The second part of our Christmas holiday was spent with my family.
On Christmas day, Pyrrha got to meet and play with her “second cousin,” the handsome chocolate lab Marley.
They had too much crazy energy for me to get many great shots of them together, but they had a wonderful time romping in the basement.
Marley became rather obsessed with Pyr (he’s intact), so we had to keep him at bay from time to time. But they were great pals and got along swimmingly, as I expected they would.
Apart from that, Pyrrha had a great time begging in the kitchen:
And hanging out with my cool kid sister:
This holiday vacation made me thankful for Pyrrha in a way that I haven’t been before. As those of you with anxious dogs know, you spend a lot of your mental energy and emotional bandwidth worrying about your dog — especially when the environment changes, when you’re around new people and animals, etc. I felt like this was one of the first trips with her in which I was able to really be calm and appreciate her for who she is.
My heart was warmed by two things: (1) She seemed to be really enjoying herself, and, (2) other people seemed to notice this as well.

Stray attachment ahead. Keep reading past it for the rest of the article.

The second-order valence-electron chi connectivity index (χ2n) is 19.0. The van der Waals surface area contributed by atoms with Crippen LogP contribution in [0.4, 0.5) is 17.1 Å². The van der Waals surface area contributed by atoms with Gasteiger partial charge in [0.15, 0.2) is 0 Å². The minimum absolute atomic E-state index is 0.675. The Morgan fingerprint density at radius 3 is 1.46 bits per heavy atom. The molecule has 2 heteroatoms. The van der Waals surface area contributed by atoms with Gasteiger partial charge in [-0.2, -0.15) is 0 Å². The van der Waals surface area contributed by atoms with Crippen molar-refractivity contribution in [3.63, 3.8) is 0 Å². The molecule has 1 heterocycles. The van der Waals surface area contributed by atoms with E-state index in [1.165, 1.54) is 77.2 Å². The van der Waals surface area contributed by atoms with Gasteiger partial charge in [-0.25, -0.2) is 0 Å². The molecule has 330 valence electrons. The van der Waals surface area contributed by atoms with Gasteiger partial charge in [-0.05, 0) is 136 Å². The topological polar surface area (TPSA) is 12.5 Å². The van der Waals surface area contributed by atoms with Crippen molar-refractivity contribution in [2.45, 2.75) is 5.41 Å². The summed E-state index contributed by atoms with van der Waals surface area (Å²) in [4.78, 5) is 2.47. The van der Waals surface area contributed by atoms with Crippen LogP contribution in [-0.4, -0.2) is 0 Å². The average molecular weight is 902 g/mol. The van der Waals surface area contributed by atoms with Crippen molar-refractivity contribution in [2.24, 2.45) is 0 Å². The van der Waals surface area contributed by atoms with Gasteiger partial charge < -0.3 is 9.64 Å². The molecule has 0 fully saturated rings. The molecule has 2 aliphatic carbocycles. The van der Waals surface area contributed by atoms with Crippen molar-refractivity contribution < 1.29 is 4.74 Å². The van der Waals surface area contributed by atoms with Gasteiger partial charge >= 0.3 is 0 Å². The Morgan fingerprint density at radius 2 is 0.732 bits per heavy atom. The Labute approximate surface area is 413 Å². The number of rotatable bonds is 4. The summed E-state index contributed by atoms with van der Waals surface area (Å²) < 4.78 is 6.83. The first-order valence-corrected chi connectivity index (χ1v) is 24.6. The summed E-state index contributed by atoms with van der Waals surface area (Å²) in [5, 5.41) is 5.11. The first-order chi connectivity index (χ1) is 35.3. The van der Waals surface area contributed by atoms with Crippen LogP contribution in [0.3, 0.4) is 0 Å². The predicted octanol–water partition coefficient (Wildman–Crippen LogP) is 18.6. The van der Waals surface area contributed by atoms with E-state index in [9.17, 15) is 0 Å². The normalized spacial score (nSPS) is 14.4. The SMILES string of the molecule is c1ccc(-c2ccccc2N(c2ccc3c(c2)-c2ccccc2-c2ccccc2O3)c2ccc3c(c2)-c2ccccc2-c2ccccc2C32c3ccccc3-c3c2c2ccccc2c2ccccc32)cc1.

1: She got lots of exercise and canine play-time over the holiday, which always makes her incandescently happy. I was around her all day long; she rarely if ever had to languish alone. And when she wasn’t napping or playing with dogs, she was getting slipped decadent holiday food from my generous relatives. (I caught my sweet grandmother giving her a big hunk of the expensive, prized beef tenderloin before we humans sat down to eat it. Needless to say, Pyrrha was her shadow for the rest of the evening.)
2: Many members of our immediate families kept telling me, “She is really doing so well,” or, “She’s like a different dog from when she was last here.” Hearing this meant so much to me. It’s hard to recognize those subtle improvements when you’re working and living with your fearful dog day in and day out. But hearing them say such things helped me to recognize her progress too. She really has come a long way from that crawling, terrified dog who hid from me in corners of the house. And she keeps making those subtle steps toward confidence and balance.
Hope you were also able to acknowledge your dog’s progress in 2013 — subtle or not — over this season of rest and reflection.
More to come about our adventures in Pyrrha’s off-leash training over our holiday!